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Why millennials are obsessed with real estate platforms

Andie Corban and Amy Scott Feb 17, 2020
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A woman looking at real estate listings in 2017. Dan Kitwood/Getty Images

Why millennials are obsessed with real estate platforms

Andie Corban and Amy Scott Feb 17, 2020
A woman looking at real estate listings in 2017. Dan Kitwood/Getty Images
HTML EMBED:
COPY

The average cost of a home in the United States has increased by more than $355,000 in the past 50 years. Consequently, young people today are much less likely to to own a home than their parents were at their age.

Angela Lashbrook, a columnist at Medium’s OneZero, wrote about unexpected consequence of the decline in homeownership among young people: an obsession with sites like Zillow and Realtor.com. She joined Marketplace’s Amy Scott to discuss the trend.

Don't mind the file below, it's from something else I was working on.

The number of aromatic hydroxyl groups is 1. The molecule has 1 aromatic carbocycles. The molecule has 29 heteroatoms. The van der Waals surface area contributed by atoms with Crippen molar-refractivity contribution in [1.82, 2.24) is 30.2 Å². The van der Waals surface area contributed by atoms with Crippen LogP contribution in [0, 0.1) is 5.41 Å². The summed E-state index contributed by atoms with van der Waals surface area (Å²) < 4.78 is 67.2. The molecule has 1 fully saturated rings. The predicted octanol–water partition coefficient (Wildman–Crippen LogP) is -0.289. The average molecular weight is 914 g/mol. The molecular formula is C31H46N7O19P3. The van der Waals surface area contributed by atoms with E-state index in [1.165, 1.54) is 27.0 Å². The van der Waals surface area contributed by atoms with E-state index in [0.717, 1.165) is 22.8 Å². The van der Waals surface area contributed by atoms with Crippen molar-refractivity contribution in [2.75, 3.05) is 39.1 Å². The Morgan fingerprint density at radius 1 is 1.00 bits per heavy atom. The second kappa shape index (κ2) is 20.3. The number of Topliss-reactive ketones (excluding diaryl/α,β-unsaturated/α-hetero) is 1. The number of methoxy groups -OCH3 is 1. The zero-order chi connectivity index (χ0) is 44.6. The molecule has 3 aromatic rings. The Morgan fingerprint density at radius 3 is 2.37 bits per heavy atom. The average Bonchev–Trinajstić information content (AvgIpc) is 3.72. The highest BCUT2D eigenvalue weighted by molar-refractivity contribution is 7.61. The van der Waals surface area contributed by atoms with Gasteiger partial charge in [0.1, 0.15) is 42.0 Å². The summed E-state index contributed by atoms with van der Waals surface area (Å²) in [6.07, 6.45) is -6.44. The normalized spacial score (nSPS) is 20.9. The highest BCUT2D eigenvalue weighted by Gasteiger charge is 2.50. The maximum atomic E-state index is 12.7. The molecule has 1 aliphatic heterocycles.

Lashbrook herself fantasizes about owning an apartment she found on Zillow in Brooklyn, where she currently lives.

“It’s nice but it’s not a palace,” she said. “And it’s under a million dollars. Which, in New York, is like a diamond in the rough.”

Despite the relatively low cost for the area, the apartment is too expensive for Lashbrook and most people she knows. However, many of her peers still spend a lot of time looking at real estate listings that are out of reach financially.

“We’re spending so much time online,” she said. “And this is just a place we can imagine ourselves in a new reality.”

Lashbrook noted that homeownership can be beneficial for people’s mental health, while the instability of being a renter can have a negative effect. In her own apartment, Lashbrook is afraid of her landlord raising the rent if she asks for repairs.

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